Australia’s International Students and Falls in Export Income
FOR more than a decade, the world watched enviously as Australia transformed the art of teaching foreign students into a formidable money-making machine.
Many countries have kept a close eye on the way Australia snared a hefty chunk of the global foreign student market by using permanent residency as a lure. And they have admired the economic pragmatism that has underpinned the success of international education in Australia – an export service that raked in more than $18 billion last year.
Not any more.
Over the past 18 months a number of factors have led to a fall in the number of overseas students wanting to study in Australia. And universities, which rely on international student fees after years of government underfunding, are panicking.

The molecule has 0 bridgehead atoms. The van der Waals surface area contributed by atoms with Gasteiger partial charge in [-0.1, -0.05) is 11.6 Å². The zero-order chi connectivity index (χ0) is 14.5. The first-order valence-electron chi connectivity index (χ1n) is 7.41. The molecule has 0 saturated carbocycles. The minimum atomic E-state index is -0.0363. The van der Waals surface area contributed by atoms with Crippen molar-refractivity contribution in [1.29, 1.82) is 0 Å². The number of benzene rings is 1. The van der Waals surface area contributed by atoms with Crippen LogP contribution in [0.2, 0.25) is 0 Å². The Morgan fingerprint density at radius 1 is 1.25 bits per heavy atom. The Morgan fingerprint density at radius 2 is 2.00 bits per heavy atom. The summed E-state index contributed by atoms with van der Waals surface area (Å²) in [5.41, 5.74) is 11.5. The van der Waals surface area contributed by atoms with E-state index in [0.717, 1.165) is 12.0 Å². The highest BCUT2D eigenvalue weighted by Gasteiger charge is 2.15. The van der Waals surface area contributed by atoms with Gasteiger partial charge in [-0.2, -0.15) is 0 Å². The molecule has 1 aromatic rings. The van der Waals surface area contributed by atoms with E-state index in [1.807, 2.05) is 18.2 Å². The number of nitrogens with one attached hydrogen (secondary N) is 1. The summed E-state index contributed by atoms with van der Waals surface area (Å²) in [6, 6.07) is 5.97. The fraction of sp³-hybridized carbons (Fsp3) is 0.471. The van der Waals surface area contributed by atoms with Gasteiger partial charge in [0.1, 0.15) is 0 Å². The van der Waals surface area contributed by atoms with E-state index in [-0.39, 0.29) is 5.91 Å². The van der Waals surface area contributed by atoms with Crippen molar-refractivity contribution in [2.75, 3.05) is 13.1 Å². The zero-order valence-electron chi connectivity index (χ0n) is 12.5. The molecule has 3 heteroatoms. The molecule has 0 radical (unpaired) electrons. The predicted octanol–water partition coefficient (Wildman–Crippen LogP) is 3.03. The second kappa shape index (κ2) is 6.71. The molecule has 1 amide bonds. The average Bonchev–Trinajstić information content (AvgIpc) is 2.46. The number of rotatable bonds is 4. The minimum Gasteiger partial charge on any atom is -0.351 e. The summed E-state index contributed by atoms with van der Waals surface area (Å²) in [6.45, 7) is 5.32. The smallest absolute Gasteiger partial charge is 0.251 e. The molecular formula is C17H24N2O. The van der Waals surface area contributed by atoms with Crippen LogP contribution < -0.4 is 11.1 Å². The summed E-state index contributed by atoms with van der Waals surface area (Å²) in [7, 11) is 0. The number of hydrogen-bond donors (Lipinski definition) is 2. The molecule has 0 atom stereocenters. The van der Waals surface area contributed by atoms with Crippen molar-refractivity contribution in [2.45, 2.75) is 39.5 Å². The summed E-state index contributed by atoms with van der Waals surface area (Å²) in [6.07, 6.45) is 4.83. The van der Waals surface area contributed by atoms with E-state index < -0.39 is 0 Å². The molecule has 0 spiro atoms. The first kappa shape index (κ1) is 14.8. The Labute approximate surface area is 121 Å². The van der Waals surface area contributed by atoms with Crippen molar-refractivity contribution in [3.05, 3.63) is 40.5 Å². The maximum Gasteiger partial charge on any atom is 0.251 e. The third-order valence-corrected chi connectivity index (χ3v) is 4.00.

Education observers around the world are now questioning whether Australia’s business model for international education was such a good one after all.
We should thank Anglo Celticc background Australian conservatives on both sides of politics including Abbott, Gillard, Kelvin Thompson, Bob Carr, Kevin Andrews, John Howard et al, and “academics” such as Dr. Bob Birrell et al for running scare campaigns about immigration, refugees, international students etc. playing to a neo “white Australia” agenda. The idustry itself is alos to blame for not only having similar attitudes treating (Asian) students as “cash cows” but failing to explain the short and long term benefits to Australia.